Labour’s rubbish track record on data keeping aside, what I find curious are many people’s absolute fear of anyone knowing anything about anyone else. Take, for a rather obscure example, the Independent’s extension for Google’s Chrome browser. Owing to a fault with Google’s programming (and not the fault of the extension developers), the add-on had to have permission to access your browsing history in order for the program to work, despite it having no relevance to the extension itself. To many people, this was totally unacceptable and a sufficient reason for not installing, or uninstalling upon realising the apparent privacy breach, the said extension. To me, this puts the people seriously concerned by this into two possible categories; those who have browsing history that includes porn sites or sites conducive to illegal activities (notably piracy), or that they are so self-important as to think that The Independent really gives two shits about whether you visit Hotmail or Gmail to check your emails.

Obviously, not many people want to live in a society where every company or government knows all their personal habits, probably because they would find it somewhat creepy. Perhaps they would be worried that the state would use it for nefarious purposes. Such concerns are, to a certain extent, warranted and I agree that there is a line to be drawn on how much governments should know about its citizens, or how much personal data corporations are allowed to mine in the name of ‘market research’. This kind of principled disagreement to intrusions of privacy is hard to take seriously, however, when the same people are avid members of Facebook, or Twitter.

Facebook users and ‘Tweeters’ go out of their way to make as much of their lives, musings, likes, dislikes, favourite quotes and personal scores on trivial quizzes, as public and accessible as humanely possible. With many users accepting friend requests from someone who just so happened to share oxygen in the same room as them for about five minutes, it is not difficult to gain almost unlimited access into many people’s private lives. It is even common parlance to say that one is ‘facebook stalking’. Facebook has a notoriously bad privacy policy, even going so far as to refusing to let you delete your account with them once you’ve made one, and that is only going to worsen when they achieve their aim (or get feasibly close to) having their ‘Like’ button on every page on the web. Facebook sell data to companies. That’s how they make their revenue; targeted advertising. Facebook can be more specific in their demographics than any other company. If people are so worried about their privacy being abused, why are these same people giving it away by the bucket-load on social networking sites? Twitter is a running commentary for many people’s lives; given a week of following some users it would be ridiculously easy to make a highly detailed profile of those users.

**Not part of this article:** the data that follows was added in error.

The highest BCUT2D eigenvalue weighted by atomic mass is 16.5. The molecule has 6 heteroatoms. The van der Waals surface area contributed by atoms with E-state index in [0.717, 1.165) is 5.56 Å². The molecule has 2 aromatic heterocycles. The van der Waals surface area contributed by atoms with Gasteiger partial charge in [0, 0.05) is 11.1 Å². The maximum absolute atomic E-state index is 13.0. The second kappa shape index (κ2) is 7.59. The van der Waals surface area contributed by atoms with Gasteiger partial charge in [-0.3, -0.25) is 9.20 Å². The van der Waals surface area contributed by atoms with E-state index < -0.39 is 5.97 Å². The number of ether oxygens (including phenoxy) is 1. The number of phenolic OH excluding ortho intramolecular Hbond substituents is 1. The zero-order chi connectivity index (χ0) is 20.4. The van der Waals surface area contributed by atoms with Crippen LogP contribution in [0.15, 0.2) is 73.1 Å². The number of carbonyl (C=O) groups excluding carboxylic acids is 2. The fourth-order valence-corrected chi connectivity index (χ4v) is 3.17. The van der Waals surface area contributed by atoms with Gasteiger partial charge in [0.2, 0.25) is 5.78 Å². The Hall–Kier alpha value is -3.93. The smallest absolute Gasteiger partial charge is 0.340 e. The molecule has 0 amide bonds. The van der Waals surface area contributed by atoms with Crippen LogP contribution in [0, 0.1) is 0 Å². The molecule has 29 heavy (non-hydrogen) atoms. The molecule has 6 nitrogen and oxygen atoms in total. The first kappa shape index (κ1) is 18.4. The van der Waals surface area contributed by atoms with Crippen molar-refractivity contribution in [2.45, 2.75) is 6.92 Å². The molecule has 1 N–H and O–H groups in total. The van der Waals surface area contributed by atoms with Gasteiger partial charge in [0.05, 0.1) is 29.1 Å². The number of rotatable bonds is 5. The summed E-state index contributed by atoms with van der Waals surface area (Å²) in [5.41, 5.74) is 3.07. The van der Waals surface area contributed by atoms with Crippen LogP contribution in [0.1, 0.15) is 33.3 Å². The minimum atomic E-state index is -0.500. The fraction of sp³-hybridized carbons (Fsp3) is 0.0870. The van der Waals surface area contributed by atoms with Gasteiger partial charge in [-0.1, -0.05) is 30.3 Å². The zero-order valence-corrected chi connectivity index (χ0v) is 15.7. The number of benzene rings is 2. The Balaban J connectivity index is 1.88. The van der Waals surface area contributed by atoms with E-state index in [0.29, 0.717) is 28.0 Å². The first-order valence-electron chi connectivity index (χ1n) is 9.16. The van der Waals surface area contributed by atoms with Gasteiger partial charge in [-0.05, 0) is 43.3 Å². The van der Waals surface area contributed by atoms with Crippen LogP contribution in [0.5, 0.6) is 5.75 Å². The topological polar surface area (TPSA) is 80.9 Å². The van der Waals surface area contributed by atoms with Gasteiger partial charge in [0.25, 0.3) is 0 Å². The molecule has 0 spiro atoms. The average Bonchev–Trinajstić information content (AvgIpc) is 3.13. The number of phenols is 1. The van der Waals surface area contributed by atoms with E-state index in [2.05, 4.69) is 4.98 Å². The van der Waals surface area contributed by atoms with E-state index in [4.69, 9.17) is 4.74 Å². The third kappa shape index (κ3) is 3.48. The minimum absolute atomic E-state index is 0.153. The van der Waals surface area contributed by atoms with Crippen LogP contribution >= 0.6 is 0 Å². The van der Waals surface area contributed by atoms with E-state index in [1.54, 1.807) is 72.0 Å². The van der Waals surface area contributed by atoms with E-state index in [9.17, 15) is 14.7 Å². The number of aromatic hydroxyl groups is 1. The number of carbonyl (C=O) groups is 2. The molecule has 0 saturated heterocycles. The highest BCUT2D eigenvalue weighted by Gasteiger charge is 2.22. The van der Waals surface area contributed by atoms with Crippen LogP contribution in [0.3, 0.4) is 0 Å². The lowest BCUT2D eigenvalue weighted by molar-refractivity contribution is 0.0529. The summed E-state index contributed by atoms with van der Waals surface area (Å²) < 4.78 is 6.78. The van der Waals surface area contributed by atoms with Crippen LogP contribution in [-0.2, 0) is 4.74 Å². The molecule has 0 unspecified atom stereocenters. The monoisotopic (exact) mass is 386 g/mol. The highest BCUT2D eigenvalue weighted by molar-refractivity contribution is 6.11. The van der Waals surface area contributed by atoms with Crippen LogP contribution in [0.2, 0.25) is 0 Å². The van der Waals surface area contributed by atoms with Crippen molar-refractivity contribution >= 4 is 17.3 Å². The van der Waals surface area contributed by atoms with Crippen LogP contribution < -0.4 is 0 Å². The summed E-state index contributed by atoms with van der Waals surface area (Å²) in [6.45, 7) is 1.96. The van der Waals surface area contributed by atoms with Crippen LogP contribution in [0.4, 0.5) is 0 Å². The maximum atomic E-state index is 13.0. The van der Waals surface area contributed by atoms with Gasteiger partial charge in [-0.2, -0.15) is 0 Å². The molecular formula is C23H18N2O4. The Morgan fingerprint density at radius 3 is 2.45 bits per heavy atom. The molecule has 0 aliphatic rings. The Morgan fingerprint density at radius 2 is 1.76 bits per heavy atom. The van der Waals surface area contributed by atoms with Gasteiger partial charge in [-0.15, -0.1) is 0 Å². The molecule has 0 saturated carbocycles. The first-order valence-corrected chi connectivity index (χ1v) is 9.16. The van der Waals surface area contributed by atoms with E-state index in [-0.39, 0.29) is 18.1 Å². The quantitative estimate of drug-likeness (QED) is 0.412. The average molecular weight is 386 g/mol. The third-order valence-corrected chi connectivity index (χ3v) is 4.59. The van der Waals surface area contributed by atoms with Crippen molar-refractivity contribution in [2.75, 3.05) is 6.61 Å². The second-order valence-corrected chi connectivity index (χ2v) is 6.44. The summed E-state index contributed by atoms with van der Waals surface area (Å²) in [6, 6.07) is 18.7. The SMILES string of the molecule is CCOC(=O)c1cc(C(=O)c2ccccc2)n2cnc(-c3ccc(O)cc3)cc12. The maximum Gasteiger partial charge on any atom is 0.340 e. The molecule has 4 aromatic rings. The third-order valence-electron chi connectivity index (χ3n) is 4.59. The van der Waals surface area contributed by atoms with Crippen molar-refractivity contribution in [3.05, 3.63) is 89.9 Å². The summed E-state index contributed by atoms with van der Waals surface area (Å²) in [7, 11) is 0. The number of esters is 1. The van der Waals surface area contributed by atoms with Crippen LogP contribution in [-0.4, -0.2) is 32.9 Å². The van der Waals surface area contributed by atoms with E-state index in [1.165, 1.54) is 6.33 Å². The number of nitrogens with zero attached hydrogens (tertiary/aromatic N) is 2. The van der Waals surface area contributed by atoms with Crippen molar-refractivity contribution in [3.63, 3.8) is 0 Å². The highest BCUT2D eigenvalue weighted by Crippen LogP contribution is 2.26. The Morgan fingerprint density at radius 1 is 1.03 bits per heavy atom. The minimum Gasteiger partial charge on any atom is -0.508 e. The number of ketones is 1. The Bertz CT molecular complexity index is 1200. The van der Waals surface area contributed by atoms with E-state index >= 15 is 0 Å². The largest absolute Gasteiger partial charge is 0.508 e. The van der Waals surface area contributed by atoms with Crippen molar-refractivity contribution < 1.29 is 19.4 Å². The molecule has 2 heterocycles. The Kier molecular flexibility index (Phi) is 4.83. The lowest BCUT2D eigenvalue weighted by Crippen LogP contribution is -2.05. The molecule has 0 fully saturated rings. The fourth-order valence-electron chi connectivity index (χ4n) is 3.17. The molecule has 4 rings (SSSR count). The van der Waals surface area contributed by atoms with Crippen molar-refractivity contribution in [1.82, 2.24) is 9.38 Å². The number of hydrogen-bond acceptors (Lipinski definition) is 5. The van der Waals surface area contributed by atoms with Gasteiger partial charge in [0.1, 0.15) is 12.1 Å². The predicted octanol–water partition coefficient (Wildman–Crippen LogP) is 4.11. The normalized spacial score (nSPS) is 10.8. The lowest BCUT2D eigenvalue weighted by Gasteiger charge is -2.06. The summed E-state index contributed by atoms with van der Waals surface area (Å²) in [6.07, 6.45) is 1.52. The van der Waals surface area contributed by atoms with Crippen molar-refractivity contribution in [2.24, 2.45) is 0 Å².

So we have a contradiction. People do not want companies handling their private lives but simultaneously give them more personal data than most market researchers would even conceive of asking for. It strikes me as running parallel to people’s views about freedom of speech; you can say what you like so long as the majority find it tenable. Similarly, companies and governments can help themselves to as much data as they like so long as they tell your friends that information to. And maybe let them ‘like’ or comment on it.

For more information /commentary on Facebook’s lack of privacy:

Evolution of Privacy on Facebook

Graphic illustrating the ‘bewildering tangle of [privacy] options’

Guardian article on Facebook’s lack of privacy

Another Guardian article against Facebook’s ethics

Article on how to improve your privacy if you insist on still using Facebook